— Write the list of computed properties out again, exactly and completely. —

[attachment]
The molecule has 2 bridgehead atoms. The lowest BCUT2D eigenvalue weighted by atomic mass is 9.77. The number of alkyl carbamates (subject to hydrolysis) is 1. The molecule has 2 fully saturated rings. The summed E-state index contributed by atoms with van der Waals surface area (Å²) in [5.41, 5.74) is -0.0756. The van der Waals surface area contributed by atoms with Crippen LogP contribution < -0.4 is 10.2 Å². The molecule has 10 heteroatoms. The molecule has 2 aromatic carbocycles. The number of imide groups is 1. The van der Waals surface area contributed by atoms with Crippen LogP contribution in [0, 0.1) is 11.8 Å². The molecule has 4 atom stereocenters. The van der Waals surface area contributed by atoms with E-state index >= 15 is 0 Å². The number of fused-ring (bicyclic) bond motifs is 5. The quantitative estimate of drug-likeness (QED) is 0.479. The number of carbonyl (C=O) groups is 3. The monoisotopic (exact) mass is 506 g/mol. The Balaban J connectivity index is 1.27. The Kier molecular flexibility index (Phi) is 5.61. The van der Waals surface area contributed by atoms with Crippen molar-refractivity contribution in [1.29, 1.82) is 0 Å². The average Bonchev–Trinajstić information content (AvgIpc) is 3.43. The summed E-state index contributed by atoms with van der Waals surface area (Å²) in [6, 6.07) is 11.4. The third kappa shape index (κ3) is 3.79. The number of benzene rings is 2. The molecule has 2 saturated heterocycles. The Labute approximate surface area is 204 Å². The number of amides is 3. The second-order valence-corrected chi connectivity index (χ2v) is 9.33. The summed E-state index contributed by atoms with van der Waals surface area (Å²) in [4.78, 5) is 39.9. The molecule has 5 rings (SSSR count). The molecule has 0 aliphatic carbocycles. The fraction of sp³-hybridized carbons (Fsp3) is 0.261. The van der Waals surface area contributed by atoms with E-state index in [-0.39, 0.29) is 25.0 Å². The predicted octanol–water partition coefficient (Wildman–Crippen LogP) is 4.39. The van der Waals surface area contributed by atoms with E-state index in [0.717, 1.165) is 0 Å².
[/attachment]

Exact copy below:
The molecule has 2 bridgehead atoms. The lowest BCUT2D eigenvalue weighted by atomic mass is 9.77. The number of alkyl carbamates (subject to hydrolysis) is 1. The molecule has 2 fully saturated rings. The summed E-state index contributed by atoms with van der Waals surface area (Å²) in [5.41, 5.74) is -0.0756. The van der Waals surface area contributed by atoms with Crippen LogP contribution < -0.4 is 10.2 Å². The molecule has 10 heteroatoms. The molecule has 2 aromatic carbocycles. The number of imide groups is 1. The van der Waals surface area contributed by atoms with Crippen LogP contribution in [0, 0.1) is 11.8 Å². The molecule has 4 atom stereocenters. The van der Waals surface area contributed by atoms with E-state index >= 15 is 0 Å². The number of fused-ring (bicyclic) bond motifs is 5. The quantitative estimate of drug-likeness (QED) is 0.479. The number of carbonyl (C=O) groups is 3. The monoisotopic (exact) mass is 506 g/mol. The Balaban J connectivity index is 1.27. The Kier molecular flexibility index (Phi) is 5.61. The van der Waals surface area contributed by atoms with Crippen molar-refractivity contribution in [1.29, 1.82) is 0 Å². The average Bonchev–Trinajstić information content (AvgIpc) is 3.43. The summed E-state index contributed by atoms with van der Waals surface area (Å²) in [6, 6.07) is 11.4. The third kappa shape index (κ3) is 3.79. The number of benzene rings is 2. The molecule has 2 saturated heterocycles. The Labute approximate surface area is 204 Å². The number of amides is 3. The second-order valence-corrected chi connectivity index (χ2v) is 9.33. The summed E-state index contributed by atoms with van der Waals surface area (Å²) in [4.78, 5) is 39.9. The molecule has 5 rings (SSSR count). The molecule has 0 aliphatic carbocycles. The fraction of sp³-hybridized carbons (Fsp3) is 0.261. The van der Waals surface area contributed by atoms with E-state index in [-0.39, 0.29) is 25.0 Å². The predicted octanol–water partition coefficient (Wildman–Crippen LogP) is 4.39. The van der Waals surface area contributed by atoms with E-state index in [0.717, 1.165) is 0 Å².